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“In a time of universal deceit telling the truth is a revolutionary act” – The challenges facing free media in Tajikistan

Article by Anne Sunder-Plassmann and Rachel Gasowski

May 17, 2021

“In a time of universal deceit telling the truth is a revolutionary act” – The challenges facing free media in Tajikistan

The authorities in Tajikistan have taken George Orwell’s words to the letter, as they have increasingly come to regard media outlets and independent journalists who ask probing questions, attempt to promote transparency and create space for public debate as a threat to their hold on power.[1] Government officials frequently invoke painful memories of violence and turmoil during the 1992-1997 civil war in Tajikistan to justify restrictions on media and other fundamental freedoms and to emphasise the image of the current regime as a guarantor of stability and national security. The colour revolutions in the former Soviet space and the Arab spring further exacerbated the authorities’ fears of the public exposure of government wrongdoings, corruption or human rights violations, all of which, they are afraid could push societal grievances to a tipping point beyond their control.


During a research mission on media freedom in Tajikistan in November 2019, a human rights activist told us: “When a journalist writes something critical about a government policy the authorities think he is being critical of the entire government. They see him as a traitor even if he is a journalist who goes about his work as a professional and has no ideological agenda at all!”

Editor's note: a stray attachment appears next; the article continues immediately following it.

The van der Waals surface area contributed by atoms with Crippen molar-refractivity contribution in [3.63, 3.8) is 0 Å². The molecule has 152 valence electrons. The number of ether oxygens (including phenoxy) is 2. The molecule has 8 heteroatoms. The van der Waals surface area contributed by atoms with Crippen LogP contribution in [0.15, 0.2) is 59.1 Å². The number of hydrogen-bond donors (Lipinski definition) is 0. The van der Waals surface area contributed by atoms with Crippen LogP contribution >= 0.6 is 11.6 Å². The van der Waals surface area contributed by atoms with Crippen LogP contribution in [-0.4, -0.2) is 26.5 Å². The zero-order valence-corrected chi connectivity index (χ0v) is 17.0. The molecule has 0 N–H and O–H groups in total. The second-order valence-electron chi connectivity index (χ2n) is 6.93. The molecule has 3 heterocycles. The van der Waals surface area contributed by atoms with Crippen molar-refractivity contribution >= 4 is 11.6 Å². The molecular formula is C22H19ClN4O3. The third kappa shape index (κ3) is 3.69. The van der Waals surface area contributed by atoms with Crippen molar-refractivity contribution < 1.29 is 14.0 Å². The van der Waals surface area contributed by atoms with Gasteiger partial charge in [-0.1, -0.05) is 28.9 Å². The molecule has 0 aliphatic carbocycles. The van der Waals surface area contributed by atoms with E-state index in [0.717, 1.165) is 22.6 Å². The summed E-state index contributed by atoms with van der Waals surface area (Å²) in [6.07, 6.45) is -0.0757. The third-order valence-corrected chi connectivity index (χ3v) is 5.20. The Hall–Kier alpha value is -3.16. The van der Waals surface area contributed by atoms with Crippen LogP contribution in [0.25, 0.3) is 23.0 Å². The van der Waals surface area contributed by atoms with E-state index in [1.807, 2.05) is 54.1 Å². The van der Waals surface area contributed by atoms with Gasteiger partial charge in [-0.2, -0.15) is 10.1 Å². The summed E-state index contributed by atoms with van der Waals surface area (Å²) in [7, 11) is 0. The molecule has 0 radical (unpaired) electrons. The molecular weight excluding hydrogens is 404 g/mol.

In today’s Tajikistan journalists have limited possibilities to provide information to the public on issues deemed ‘sensitive’ by the authorities without endangering their own safety or that of family members; to contribute to an informed public debate through news reporting and analysis; and to influence political decision-making. When asked about ‘sensitive’ issues many journalists we spoke to agreed that these included criticising President Emomali Rahmon, his family and their business affairs; the cult of personality; nepotism, corruption and privileges those in power enjoy; and reports about the fate of imprisoned members of the banned Islamic Renaissance Party of Tajikistan (IRPT), their relatives and IRPT activities abroad.


The muzzling of independent media outlets and journalists that do not toe the Government line forms part of a broader trend of increased authoritarianism in Tajikistan, which followed the banning of the opposition IRPT in 2015 and that has been reflected in increasing pressure on civil society groups and freedom of expression more generally.